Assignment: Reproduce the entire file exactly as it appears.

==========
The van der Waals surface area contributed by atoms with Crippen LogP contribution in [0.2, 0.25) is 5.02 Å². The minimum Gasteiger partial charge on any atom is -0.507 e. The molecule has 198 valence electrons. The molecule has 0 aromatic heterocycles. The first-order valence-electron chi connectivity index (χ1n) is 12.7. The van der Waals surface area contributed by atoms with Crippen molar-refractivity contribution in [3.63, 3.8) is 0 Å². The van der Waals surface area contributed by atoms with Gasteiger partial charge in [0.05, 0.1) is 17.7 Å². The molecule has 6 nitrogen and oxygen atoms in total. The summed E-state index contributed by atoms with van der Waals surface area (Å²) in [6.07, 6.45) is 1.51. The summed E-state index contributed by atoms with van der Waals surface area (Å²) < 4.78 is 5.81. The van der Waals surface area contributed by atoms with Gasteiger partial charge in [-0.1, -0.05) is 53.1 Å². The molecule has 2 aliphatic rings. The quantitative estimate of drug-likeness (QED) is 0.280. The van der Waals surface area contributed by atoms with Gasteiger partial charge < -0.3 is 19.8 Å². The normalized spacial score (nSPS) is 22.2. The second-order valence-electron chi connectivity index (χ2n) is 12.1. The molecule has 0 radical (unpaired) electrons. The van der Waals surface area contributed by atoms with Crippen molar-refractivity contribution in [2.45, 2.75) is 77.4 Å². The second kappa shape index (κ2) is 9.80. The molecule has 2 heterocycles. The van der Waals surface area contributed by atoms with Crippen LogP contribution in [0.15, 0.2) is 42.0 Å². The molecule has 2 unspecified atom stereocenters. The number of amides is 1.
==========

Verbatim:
The van der Waals surface area contributed by atoms with Crippen LogP contribution in [0.2, 0.25) is 5.02 Å². The minimum Gasteiger partial charge on any atom is -0.507 e. The molecule has 198 valence electrons. The molecule has 0 aromatic heterocycles. The first-order valence-electron chi connectivity index (χ1n) is 12.7. The van der Waals surface area contributed by atoms with Crippen molar-refractivity contribution in [3.63, 3.8) is 0 Å². The van der Waals surface area contributed by atoms with Gasteiger partial charge in [0.05, 0.1) is 17.7 Å². The molecule has 6 nitrogen and oxygen atoms in total. The summed E-state index contributed by atoms with van der Waals surface area (Å²) in [6.07, 6.45) is 1.51. The summed E-state index contributed by atoms with van der Waals surface area (Å²) < 4.78 is 5.81. The van der Waals surface area contributed by atoms with Gasteiger partial charge in [-0.1, -0.05) is 53.1 Å². The molecule has 2 aliphatic rings. The quantitative estimate of drug-likeness (QED) is 0.280. The van der Waals surface area contributed by atoms with Gasteiger partial charge < -0.3 is 19.8 Å². The normalized spacial score (nSPS) is 22.2. The second-order valence-electron chi connectivity index (χ2n) is 12.1. The molecule has 0 radical (unpaired) electrons. The van der Waals surface area contributed by atoms with Crippen molar-refractivity contribution in [2.45, 2.75) is 77.4 Å². The second kappa shape index (κ2) is 9.80. The molecule has 2 heterocycles. The van der Waals surface area contributed by atoms with Crippen LogP contribution in [0.15, 0.2) is 42.0 Å². The molecule has 2 unspecified atom stereocenters. The number of amides is 1.